|Personal best in fishing doesn’t always have to mean personal biggest.|
These modest lake trout have a deeper personal meaning for the author.
Fishing is an excuse we use to spend more time with the
people we care about.
One of the coolest things about fishing is that no matter what your personal best might be, there is always a chance to improve upon that fish. That’s the drive that keeps a lot of us self proclaimed “fishing nuts” coming back again and again. While there is no guarantee that each trip will produce another personal best catch, just knowing it could happen is enough to make sure we keep some skin in the game.
Over the years I’ve come to the conclusion that “personal best” doesn’t have to mean “personal biggest”. Sometimes the situations in which a fish is caught are more meaningful than the size of the fish.
For example, some years ago my Dad drove up from his retirement home in South Carolina to spend a little time with my family. It’s noteworthy that my Dad wasn’t much of a fisherman, but he did take us kids fishing when we were little. My childhood memories of fishing with my Dad usually focus on Dad reading the newspaper in the boat, while my brother Mike and I beat the water to a froth in hopes of catching something.
When Dad arrived, we made plans to take him fishing with my two sons Jake and Zack. At the time the fishing on Houghton Lake was pretty good, so we opted to spend a few hours trolling for some walleye.
I’ve fished on Houghton Lake countless times, but never before and never since I have witnessed anything like the day Dad, the boys and I fished together. It was like we could do no wrong. Fish after fish hit our crankbaits. We had a four man limit of walleye in the boat before noon, but the number of fish we caught wasn’t the most memorial part of the trip.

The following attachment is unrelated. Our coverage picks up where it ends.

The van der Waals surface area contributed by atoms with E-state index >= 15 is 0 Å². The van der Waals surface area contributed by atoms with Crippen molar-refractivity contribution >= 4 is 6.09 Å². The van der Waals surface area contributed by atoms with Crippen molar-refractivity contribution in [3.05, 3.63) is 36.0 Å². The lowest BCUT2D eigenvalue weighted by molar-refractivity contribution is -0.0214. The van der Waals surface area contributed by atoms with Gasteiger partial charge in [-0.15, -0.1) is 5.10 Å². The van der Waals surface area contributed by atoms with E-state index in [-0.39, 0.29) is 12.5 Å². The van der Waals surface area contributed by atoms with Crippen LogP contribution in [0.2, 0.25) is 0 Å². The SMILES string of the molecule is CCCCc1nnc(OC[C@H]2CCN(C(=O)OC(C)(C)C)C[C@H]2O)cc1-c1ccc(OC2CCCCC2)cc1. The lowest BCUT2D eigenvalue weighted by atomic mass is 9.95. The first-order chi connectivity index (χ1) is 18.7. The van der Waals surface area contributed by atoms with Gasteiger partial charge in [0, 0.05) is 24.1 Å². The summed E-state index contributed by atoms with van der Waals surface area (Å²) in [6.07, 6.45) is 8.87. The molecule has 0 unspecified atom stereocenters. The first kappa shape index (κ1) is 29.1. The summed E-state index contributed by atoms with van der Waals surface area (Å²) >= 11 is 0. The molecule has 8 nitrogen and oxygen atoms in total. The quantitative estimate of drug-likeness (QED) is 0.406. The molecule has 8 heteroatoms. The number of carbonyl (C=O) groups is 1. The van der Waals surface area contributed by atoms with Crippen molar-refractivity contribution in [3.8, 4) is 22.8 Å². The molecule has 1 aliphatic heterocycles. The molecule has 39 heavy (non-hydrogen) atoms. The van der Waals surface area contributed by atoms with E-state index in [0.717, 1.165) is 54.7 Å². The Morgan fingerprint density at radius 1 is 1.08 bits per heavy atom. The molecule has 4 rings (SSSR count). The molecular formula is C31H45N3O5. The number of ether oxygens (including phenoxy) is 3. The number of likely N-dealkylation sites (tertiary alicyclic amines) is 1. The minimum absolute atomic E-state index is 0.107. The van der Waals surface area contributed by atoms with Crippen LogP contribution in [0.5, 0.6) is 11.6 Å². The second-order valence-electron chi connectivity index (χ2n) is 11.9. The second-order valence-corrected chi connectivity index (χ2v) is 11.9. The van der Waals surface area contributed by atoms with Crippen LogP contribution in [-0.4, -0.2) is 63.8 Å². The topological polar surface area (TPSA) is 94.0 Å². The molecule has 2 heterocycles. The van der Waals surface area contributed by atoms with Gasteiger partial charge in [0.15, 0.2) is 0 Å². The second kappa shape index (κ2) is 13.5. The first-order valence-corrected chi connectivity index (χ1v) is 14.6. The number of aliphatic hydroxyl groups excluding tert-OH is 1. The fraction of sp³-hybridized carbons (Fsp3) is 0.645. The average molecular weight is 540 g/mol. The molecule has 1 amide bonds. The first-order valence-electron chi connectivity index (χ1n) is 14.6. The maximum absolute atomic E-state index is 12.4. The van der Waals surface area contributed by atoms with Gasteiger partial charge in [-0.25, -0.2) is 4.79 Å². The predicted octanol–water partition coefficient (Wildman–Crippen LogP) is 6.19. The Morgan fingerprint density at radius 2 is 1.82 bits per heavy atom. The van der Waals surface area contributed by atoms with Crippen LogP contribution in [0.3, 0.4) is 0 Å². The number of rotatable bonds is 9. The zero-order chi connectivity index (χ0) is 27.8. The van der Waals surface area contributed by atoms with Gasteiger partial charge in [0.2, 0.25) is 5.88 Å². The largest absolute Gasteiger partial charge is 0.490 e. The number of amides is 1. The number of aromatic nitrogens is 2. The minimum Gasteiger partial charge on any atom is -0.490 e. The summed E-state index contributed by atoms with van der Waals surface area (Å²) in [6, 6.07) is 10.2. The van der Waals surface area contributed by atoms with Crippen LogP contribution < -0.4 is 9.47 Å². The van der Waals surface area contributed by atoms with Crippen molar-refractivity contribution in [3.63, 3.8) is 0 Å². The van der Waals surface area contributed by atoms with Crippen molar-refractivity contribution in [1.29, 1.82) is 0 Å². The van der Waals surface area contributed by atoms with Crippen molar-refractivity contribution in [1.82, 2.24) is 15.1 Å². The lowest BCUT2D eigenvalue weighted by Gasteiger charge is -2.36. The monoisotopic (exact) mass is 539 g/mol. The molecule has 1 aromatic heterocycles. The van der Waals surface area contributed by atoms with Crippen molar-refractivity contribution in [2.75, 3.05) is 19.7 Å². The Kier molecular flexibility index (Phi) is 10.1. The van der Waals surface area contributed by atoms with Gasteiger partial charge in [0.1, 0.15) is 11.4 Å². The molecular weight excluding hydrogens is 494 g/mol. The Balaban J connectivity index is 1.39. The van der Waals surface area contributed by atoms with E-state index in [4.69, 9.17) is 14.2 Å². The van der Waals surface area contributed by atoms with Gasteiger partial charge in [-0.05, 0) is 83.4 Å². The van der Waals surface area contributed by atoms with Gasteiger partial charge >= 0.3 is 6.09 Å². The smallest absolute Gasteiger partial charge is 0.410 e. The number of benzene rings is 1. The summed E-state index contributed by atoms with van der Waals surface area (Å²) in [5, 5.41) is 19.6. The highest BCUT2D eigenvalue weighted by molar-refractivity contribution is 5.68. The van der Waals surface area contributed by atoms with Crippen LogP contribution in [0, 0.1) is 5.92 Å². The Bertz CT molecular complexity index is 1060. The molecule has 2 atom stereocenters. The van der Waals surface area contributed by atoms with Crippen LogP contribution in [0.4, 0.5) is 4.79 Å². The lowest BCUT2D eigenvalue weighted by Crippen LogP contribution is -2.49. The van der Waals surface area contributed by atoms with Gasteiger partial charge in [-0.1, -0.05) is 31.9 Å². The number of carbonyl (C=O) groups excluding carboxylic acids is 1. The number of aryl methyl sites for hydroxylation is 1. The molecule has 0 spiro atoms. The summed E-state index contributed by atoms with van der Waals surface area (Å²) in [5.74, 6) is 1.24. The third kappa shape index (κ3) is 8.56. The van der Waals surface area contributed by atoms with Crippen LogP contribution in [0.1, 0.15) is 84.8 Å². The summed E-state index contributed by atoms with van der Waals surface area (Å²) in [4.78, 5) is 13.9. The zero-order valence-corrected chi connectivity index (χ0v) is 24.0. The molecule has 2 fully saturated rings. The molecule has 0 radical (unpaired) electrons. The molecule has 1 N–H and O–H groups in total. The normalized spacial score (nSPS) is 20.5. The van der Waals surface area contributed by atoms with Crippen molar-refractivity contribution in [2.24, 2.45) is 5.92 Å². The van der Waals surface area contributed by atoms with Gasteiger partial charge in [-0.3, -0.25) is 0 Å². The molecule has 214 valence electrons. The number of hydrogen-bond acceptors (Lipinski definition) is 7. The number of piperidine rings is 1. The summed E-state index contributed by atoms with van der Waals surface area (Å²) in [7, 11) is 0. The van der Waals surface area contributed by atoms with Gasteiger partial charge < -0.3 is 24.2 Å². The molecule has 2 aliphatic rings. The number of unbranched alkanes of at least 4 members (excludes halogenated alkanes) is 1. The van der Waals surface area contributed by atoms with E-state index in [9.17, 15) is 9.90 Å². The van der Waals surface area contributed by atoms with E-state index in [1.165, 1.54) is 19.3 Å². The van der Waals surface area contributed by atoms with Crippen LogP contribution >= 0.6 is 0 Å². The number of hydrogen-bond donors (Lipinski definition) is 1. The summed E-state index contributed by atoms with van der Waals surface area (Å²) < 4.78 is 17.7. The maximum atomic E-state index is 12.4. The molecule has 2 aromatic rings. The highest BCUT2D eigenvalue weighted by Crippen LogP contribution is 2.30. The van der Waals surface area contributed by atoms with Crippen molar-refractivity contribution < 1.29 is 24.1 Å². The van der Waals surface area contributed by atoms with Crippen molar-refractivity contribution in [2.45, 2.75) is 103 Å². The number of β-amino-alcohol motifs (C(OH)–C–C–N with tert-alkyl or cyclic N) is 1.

This was the first time my Dad had fished with me as an adult. Somewhere between college, a career and raising a family I had not found the time to go fishing with my Dad. That day of fishing, the fish fry that followed and the memories created rate as a “personal best” for me despite the fact I’ve caught more and bigger walleye lots of times.
Another “personal best” happened to me and I didn’t even catch the fish! We were fishing and filming a TV episode in Ontario. At the time Jake my youngest son had been on several fly-in fishing adventures, but despite considerable effort had not yet caught a noteworthy northern pike.
We heard Jake yell out and we could see he was fighting a fish. We raced over just in time to help him net a massive northern pike. The whole process was captured on video, making the event another “personal best” despite the fact I didn’t catch the fish.
We took a few photos and Jake released that trophy pike. The bait he caught it on -- all chewed up and nearly paint free -- still hangs on the bulletin board in Jake’s room.
Another personal best occurred when my oldest son Zack came home from the Army on leave. His high school buddy Jon who was serving in the Marines timed his leave for the same weekend.
I arranged to take both of these enlisted men fishing on Grand Traverse Bay for some lake trout jigging. As luck would have it the water was pretty rough, but everyone caught a few trout before we got blown off. The late morning breakfast we all enjoyed sticks in my memory as the moment in time I started seeing my oldest son as an adult.
My point in all of this dribble is that as outdoorsmen and women we fish because of the adventure it provides. We measure those adventures often times in the number of fish or the size of fish we catch.
The older I get, the more I realize that “going fishing” is the reason we justify the boats, motors, electronics, rods, reels, tackle, etc. The real truth is that fishing is actually just an excuse to spend more time with the people we care about. That’s my story and I’m sticking to it.